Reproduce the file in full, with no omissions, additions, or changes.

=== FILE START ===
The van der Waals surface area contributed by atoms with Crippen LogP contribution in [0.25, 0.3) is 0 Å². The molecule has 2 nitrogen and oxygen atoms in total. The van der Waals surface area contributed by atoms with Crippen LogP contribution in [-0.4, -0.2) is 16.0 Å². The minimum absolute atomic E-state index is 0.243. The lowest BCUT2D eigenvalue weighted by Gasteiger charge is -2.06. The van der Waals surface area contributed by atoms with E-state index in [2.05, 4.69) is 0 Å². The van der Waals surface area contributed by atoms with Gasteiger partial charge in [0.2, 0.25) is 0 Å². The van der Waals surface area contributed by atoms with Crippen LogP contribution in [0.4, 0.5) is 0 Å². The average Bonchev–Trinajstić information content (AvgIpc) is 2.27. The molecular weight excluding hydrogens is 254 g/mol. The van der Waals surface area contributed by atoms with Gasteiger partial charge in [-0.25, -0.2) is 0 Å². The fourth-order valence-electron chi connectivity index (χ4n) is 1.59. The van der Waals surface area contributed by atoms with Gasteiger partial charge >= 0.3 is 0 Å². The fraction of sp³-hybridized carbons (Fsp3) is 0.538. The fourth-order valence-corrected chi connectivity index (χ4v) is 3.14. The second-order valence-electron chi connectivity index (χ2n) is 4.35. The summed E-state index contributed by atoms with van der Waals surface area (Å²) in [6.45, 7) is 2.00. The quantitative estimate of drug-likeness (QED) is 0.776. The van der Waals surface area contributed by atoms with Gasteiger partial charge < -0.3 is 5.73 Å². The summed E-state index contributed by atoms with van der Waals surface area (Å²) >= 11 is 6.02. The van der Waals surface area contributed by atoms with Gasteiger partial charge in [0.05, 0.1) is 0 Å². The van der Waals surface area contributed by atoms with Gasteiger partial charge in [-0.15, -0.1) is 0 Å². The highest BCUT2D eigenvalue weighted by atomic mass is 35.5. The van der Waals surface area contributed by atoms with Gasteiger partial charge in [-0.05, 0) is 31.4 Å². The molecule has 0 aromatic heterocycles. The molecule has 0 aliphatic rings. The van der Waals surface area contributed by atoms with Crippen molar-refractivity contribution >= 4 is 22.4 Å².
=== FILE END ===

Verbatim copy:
The van der Waals surface area contributed by atoms with Crippen LogP contribution in [0.25, 0.3) is 0 Å². The molecule has 2 nitrogen and oxygen atoms in total. The van der Waals surface area contributed by atoms with Crippen LogP contribution in [-0.4, -0.2) is 16.0 Å². The minimum absolute atomic E-state index is 0.243. The lowest BCUT2D eigenvalue weighted by Gasteiger charge is -2.06. The van der Waals surface area contributed by atoms with E-state index in [2.05, 4.69) is 0 Å². The van der Waals surface area contributed by atoms with Gasteiger partial charge in [0.2, 0.25) is 0 Å². The van der Waals surface area contributed by atoms with Crippen LogP contribution in [0.4, 0.5) is 0 Å². The average Bonchev–Trinajstić information content (AvgIpc) is 2.27. The molecular weight excluding hydrogens is 254 g/mol. The van der Waals surface area contributed by atoms with Gasteiger partial charge in [-0.25, -0.2) is 0 Å². The fourth-order valence-electron chi connectivity index (χ4n) is 1.59. The van der Waals surface area contributed by atoms with Gasteiger partial charge >= 0.3 is 0 Å². The fraction of sp³-hybridized carbons (Fsp3) is 0.538. The fourth-order valence-corrected chi connectivity index (χ4v) is 3.14. The second-order valence-electron chi connectivity index (χ2n) is 4.35. The summed E-state index contributed by atoms with van der Waals surface area (Å²) in [6.45, 7) is 2.00. The quantitative estimate of drug-likeness (QED) is 0.776. The van der Waals surface area contributed by atoms with Gasteiger partial charge < -0.3 is 5.73 Å². The summed E-state index contributed by atoms with van der Waals surface area (Å²) >= 11 is 6.02. The van der Waals surface area contributed by atoms with Gasteiger partial charge in [0.05, 0.1) is 0 Å². The van der Waals surface area contributed by atoms with Gasteiger partial charge in [-0.15, -0.1) is 0 Å². The highest BCUT2D eigenvalue weighted by atomic mass is 35.5. The van der Waals surface area contributed by atoms with Gasteiger partial charge in [-0.05, 0) is 31.4 Å². The molecule has 0 aromatic heterocycles. The molecule has 0 aliphatic rings. The van der Waals surface area contributed by atoms with Crippen molar-refractivity contribution >= 4 is 22.4 Å².